Crossrail costs will continue to climb, MPs say

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London’s Crossrail project will probably go even further over budget, according to a report by MPs.

Commuters have been “let down” by a programme that is well behind schedule, the Public Accounts Committee said.

MPs said they were “sceptical” about the Department for Transport’s “ability to oversee major rail projects”.

In response, the Department for Transport said it had acted “swiftly and effectively” when problems at Crossrail became clear.

Construction on the Crossrail route began in 2009. It is Europe’s biggest infrastructure project.

It has been officially named the Elizabeth Line in honour of the Queen. When completed, it will serve 41 stations, connecting Reading, to the west of London, with Shenfield, to the east.

The line will make use of some existing track, but involves 26 miles of new tunnels connecting Paddington and Liverpool Street stations to improve rail capacity crossing the capital.

The project was allocated £14.8bn in 2010, but this has since swollen to £17.6bn.

While it was originally expected to start running services throughout the line in December, Crossrail now expects it to open as late as March 2021.

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The Public Accounts Committee also criticised the bonuses paid to bosses, even as the project faltered.

The chief executive at the time, Andrew Wolstenholme, was paid a bonus of £481,000 for the year to 2016 and £160,000 for the year to 2017.

The Department for Transport allowed itself few powers to curb bosses’ pay following their failings, it said.

“While the department is now working to learn and apply the lessons from what went wrong with Crossrail, it should acknowledge that this is far from an unfamiliar tale,” the committee said.

“We have witnessed cost increases and delays on major rail projects several times over the past few years and the department still does not appear to have got a grip on the problem.”

A spokesperson for the Department for Transport said: “The department consistently challenged the leadership of Crossrail Ltd – a wholly owned subsidiary of TfL [Transport for London] – on the delivery of the project.

“When problems became clear, the department acted swiftly and effectively, changing the leadership of the board and strengthening governance structures.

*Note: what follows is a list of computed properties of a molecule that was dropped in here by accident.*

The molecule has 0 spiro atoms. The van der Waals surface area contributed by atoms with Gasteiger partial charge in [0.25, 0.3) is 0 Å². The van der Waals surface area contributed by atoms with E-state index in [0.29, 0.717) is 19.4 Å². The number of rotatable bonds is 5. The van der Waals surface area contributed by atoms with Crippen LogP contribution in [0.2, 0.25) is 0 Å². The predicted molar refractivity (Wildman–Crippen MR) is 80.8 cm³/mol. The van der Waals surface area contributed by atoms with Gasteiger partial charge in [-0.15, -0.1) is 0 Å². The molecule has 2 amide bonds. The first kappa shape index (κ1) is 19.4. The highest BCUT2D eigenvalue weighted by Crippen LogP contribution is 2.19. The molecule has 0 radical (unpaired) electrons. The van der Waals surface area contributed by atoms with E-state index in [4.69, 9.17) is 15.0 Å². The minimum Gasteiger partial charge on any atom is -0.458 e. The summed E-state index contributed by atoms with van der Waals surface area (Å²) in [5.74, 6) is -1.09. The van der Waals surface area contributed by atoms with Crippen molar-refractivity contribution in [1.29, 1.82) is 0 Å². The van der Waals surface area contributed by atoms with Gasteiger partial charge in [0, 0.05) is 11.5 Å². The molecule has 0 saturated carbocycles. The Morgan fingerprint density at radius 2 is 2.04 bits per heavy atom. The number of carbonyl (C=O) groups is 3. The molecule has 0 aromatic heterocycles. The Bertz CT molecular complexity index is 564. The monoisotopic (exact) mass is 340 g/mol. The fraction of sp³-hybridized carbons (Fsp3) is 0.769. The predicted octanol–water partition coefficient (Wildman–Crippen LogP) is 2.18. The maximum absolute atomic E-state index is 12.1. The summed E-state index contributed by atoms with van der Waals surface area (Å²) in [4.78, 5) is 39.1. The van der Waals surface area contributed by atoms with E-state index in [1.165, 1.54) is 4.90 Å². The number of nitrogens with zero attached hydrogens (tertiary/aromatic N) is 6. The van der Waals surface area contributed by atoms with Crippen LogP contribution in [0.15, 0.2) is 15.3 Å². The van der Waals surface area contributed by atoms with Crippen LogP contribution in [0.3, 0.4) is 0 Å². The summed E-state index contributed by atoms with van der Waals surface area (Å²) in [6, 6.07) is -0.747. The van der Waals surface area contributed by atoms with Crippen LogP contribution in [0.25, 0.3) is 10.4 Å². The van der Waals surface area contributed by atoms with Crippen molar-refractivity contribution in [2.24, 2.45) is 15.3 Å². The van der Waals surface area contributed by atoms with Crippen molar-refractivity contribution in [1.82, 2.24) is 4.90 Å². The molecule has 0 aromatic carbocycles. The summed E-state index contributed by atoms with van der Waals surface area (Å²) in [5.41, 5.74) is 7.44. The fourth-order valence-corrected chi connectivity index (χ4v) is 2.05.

“The new Crossrail Ltd management team has now produced a new plan to open the railway, and the department and TfL will continue to scrutinise progress to ensure this happens as soon as possible.”

Crossrail tunnel


Crossrail in numbers

  • December 2018Original scheduled launch

  • March 2021Current expected completion, without Bond Street

  • 15,000people have worked on Crossrail

  • 60 milesDistance of the line from Reading to Heathrow

Source: Crossrail

Crossrail split the work between 36 contractors, creating a large burden of organisational work, the report said.

A spokesperson for Crossrail said: “The Elizabeth Line is one of the most complex infrastructure projects ever undertaken in the UK and we recognise many of the challenges raised in the Public Accounts Committee report.

“The new leadership team’s plan to complete the Elizabeth Line continues to be kept under careful review. Progress against our plan will become clearer in 2020, once we start to fully test the operational railway and integrate the train and signalling software.

“We are fully focused on completing the Elizabeth Line and ensuring a safe and reliable passenger service as quickly as possible.”

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The Elizabeth Line had been due to open in December 2018

An estimated 200 million passengers will use the new underground line annually, increasing central London rail capacity by 10% – the largest increase since World War Two.

Crossrail says the new line will connect Paddington to Canary Wharf in 17 minutes.

In May, Crossrail was criticised by the National Audit Office for running late and over budget, suggesting that bosses had clung to an unrealistic opening date.

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